Bulgaria’s first free and contested elections in over 40 years were held on June 10 and 17, 1990 to choose representatives to its new parliament. Although they were marred by instances of irregularities and intimidation, the Bulgarian parties have accepted the results of the elections. In the words of one opposition leader, the elections were “free and democratic, but not completely fair.”
Based on Commission staff election-day visits to over 30 polling places, the election process appeared to be calm, orderly and, considering the relatively brief period of time in which Bulgarians had to prepare for the elections, fairly well organized and efficient. Election procedures were consistent among precincts and problems appeared to be resolved quickly. This was consistent with the observations of other international observers.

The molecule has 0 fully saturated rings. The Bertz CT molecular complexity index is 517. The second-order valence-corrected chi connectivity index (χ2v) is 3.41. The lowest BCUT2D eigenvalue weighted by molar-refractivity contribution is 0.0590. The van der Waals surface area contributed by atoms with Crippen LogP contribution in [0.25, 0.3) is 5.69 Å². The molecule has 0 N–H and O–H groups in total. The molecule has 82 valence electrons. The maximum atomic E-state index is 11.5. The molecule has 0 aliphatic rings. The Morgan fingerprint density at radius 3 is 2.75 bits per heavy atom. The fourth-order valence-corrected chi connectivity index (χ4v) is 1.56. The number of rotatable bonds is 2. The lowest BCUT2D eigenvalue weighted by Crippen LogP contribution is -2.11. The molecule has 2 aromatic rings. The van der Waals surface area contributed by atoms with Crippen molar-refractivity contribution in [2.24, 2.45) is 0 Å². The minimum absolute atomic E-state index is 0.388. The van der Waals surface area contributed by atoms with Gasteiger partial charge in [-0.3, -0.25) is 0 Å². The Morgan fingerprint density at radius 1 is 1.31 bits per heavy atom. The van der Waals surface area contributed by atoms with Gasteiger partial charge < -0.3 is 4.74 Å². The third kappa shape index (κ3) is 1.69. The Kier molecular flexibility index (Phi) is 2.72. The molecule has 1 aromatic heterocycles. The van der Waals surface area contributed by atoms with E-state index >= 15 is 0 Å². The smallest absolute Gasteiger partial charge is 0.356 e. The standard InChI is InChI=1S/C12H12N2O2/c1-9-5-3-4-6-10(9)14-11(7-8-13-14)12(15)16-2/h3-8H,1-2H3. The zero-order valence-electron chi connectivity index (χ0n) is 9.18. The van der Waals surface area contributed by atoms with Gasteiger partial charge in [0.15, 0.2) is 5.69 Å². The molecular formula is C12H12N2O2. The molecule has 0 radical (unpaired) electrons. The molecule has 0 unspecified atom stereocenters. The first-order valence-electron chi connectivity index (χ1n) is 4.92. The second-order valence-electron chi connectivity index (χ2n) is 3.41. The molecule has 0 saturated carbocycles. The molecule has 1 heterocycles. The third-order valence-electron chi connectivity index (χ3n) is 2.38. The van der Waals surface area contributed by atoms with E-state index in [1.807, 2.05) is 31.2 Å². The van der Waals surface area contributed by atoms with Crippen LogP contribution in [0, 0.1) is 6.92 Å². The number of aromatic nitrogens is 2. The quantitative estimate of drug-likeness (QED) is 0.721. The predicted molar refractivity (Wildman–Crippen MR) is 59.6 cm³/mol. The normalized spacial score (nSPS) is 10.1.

Representatives of different parties and independent observers monitored the majority of polling stations, thus helping to ensure the integrity of the voting process.
Nevertheless, the elections were marred by numerous reports of irregularities and violations during the campaigning and in the elections themselves. The most serious problem appeared to be that of widespread intimidation of opposition supporters and especially voters.